Commonly, when you reach out to set up an interview, the customer might rush to loop in a marketing, brand, or PR spokesperson to speak with you. It makes sense. These are the people charged with keeping public content (including your case study) consistent and on brand, so of course they have an interest in participating. But unless these are the people using your product—or the end users are on the line too—this interview has a strong chance of providing weak material for your case study.

Another tip: whenever possible, interview multiple people with different roles and perspectives to get the full picture.

3. You didn’t get legal signoff from the get go

There’s no bigger let down in the case study process than when you’ve just put the finishing touches on your shiny new case study and patiently await the customer’s final approval… and then—oh no!—the customer comes back and apologetically tells you that they actually can’t endorse third-party vendors.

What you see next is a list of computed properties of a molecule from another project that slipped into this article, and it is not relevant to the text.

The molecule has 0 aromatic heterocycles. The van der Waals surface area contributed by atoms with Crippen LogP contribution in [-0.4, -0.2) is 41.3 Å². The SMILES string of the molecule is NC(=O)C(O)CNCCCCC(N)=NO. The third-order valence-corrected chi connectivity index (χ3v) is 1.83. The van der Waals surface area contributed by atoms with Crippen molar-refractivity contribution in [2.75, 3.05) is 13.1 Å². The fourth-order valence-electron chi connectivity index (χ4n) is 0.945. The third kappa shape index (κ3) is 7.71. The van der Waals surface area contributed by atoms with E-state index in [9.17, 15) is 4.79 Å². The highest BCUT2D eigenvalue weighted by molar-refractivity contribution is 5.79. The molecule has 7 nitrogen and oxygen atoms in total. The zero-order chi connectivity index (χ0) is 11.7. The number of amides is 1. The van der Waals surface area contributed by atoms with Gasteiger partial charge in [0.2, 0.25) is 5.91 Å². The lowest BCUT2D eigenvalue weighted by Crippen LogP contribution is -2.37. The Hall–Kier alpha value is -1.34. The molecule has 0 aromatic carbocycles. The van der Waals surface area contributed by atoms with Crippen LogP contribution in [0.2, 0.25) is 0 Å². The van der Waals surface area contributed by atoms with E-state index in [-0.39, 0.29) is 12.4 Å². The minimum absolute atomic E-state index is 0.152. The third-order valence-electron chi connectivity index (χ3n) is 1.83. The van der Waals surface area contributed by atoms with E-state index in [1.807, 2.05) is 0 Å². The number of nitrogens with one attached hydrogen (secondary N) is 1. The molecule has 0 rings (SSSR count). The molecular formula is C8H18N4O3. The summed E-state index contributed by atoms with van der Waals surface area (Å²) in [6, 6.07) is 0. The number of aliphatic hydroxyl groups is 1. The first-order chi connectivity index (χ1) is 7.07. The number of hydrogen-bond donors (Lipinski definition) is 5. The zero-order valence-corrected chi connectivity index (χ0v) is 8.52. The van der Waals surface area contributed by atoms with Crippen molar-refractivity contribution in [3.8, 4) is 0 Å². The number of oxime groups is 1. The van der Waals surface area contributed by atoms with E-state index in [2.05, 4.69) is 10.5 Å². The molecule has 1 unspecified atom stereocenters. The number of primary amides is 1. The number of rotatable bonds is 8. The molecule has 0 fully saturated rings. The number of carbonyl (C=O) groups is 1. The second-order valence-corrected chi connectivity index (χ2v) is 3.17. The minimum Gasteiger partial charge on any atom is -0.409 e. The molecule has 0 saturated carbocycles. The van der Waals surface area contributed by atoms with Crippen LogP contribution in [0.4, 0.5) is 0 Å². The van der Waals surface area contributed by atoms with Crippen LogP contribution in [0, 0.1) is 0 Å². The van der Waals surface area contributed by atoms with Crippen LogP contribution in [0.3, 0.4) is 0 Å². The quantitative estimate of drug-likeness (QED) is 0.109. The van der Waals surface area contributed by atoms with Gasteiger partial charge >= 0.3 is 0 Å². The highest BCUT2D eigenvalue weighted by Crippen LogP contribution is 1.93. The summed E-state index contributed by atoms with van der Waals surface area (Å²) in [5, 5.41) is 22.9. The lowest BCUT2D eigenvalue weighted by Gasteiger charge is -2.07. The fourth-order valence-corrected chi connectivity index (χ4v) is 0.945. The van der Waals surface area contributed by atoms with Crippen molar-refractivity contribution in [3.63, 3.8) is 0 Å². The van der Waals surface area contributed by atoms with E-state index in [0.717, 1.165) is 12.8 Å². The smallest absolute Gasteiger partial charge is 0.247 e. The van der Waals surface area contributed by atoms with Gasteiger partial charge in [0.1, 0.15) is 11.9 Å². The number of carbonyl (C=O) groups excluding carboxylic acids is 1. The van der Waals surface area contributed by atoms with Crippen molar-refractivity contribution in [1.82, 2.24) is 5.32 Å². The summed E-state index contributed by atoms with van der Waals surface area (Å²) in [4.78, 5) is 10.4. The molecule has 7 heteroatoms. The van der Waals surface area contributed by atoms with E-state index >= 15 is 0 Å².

Not everyone you speak with will have their corporate legal policy memorized, so it pays to get approvals up front. Many companies, particularly the big names that you’d LOVE to feature on your website, have legal policies that prevent them from participating in vendor case studies. So save yourself the time and disappointment and send out a standard release form (see an example release form on page 10 of our case study eGuide).

4. You’re asking the wrong questions